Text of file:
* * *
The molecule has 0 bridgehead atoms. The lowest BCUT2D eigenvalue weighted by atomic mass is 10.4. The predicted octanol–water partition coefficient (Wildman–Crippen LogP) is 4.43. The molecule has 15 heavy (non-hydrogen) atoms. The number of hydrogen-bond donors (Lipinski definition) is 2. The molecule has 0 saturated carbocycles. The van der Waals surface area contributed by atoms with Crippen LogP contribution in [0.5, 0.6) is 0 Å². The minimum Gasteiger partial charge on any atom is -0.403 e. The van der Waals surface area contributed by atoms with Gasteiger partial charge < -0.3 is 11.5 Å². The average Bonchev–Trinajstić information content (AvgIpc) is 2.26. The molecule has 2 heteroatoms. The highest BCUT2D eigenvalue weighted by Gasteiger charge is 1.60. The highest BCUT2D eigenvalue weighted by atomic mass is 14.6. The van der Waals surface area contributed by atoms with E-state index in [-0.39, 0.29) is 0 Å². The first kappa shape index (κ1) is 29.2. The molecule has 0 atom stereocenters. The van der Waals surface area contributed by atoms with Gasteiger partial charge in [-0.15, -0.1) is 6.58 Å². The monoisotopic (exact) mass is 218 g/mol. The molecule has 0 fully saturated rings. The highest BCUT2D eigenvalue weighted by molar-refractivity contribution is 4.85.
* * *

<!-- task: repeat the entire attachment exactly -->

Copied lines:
The molecule has 0 bridgehead atoms. The lowest BCUT2D eigenvalue weighted by atomic mass is 10.4. The predicted octanol–water partition coefficient (Wildman–Crippen LogP) is 4.43. The molecule has 15 heavy (non-hydrogen) atoms. The number of hydrogen-bond donors (Lipinski definition) is 2. The molecule has 0 saturated carbocycles. The van der Waals surface area contributed by atoms with Crippen LogP contribution in [0.5, 0.6) is 0 Å². The minimum Gasteiger partial charge on any atom is -0.403 e. The van der Waals surface area contributed by atoms with Gasteiger partial charge < -0.3 is 11.5 Å². The average Bonchev–Trinajstić information content (AvgIpc) is 2.26. The molecule has 2 heteroatoms. The highest BCUT2D eigenvalue weighted by Gasteiger charge is 1.60. The highest BCUT2D eigenvalue weighted by atomic mass is 14.6. The van der Waals surface area contributed by atoms with E-state index in [-0.39, 0.29) is 0 Å². The first kappa shape index (κ1) is 29.2. The molecule has 0 atom stereocenters. The van der Waals surface area contributed by atoms with Gasteiger partial charge in [-0.15, -0.1) is 6.58 Å². The monoisotopic (exact) mass is 218 g/mol. The molecule has 0 fully saturated rings. The highest BCUT2D eigenvalue weighted by molar-refractivity contribution is 4.85.